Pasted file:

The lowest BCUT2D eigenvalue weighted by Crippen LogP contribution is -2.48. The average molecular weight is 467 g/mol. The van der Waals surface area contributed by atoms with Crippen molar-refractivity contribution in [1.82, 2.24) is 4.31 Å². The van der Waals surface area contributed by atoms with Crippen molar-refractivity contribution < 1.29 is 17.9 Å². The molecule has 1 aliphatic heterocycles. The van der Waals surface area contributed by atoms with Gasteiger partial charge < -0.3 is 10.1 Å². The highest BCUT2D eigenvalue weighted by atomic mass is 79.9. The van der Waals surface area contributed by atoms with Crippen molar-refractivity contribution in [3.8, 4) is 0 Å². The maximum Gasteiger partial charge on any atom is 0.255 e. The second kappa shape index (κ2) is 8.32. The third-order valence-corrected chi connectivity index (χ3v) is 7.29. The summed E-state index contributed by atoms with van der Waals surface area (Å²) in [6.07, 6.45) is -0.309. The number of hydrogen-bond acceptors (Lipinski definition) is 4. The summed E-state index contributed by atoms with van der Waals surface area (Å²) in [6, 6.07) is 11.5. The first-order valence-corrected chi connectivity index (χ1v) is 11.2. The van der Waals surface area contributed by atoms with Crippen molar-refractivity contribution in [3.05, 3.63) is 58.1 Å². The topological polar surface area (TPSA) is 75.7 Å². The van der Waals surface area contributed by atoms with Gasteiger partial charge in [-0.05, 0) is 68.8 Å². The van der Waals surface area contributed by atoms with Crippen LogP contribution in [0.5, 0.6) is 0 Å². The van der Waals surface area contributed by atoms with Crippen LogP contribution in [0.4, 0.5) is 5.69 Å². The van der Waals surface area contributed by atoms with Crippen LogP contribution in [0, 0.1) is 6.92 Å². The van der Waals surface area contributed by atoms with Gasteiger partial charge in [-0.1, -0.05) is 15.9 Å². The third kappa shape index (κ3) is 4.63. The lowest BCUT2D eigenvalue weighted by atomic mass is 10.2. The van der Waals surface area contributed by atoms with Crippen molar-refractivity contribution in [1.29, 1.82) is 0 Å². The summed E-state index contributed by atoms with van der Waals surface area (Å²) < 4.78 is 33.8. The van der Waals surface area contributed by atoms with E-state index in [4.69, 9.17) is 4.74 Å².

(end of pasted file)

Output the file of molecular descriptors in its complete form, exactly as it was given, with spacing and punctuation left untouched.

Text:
The lowest BCUT2D eigenvalue weighted by Crippen LogP contribution is -2.48. The average molecular weight is 467 g/mol. The van der Waals surface area contributed by atoms with Crippen molar-refractivity contribution in [1.82, 2.24) is 4.31 Å². The van der Waals surface area contributed by atoms with Crippen molar-refractivity contribution < 1.29 is 17.9 Å². The molecule has 1 aliphatic heterocycles. The van der Waals surface area contributed by atoms with Gasteiger partial charge < -0.3 is 10.1 Å². The highest BCUT2D eigenvalue weighted by atomic mass is 79.9. The van der Waals surface area contributed by atoms with Crippen molar-refractivity contribution in [3.8, 4) is 0 Å². The maximum Gasteiger partial charge on any atom is 0.255 e. The second kappa shape index (κ2) is 8.32. The third-order valence-corrected chi connectivity index (χ3v) is 7.29. The summed E-state index contributed by atoms with van der Waals surface area (Å²) in [6.07, 6.45) is -0.309. The number of hydrogen-bond acceptors (Lipinski definition) is 4. The summed E-state index contributed by atoms with van der Waals surface area (Å²) in [6, 6.07) is 11.5. The first-order valence-corrected chi connectivity index (χ1v) is 11.2. The van der Waals surface area contributed by atoms with Crippen molar-refractivity contribution in [3.05, 3.63) is 58.1 Å². The topological polar surface area (TPSA) is 75.7 Å². The van der Waals surface area contributed by atoms with Gasteiger partial charge in [-0.05, 0) is 68.8 Å². The van der Waals surface area contributed by atoms with Crippen LogP contribution in [0.5, 0.6) is 0 Å². The van der Waals surface area contributed by atoms with Crippen LogP contribution in [0.4, 0.5) is 5.69 Å². The van der Waals surface area contributed by atoms with Crippen LogP contribution in [0, 0.1) is 6.92 Å². The van der Waals surface area contributed by atoms with Gasteiger partial charge in [-0.1, -0.05) is 15.9 Å². The third kappa shape index (κ3) is 4.63. The lowest BCUT2D eigenvalue weighted by atomic mass is 10.2. The van der Waals surface area contributed by atoms with Crippen molar-refractivity contribution in [1.29, 1.82) is 0 Å². The summed E-state index contributed by atoms with van der Waals surface area (Å²) < 4.78 is 33.8. The van der Waals surface area contributed by atoms with E-state index in [4.69, 9.17) is 4.74 Å².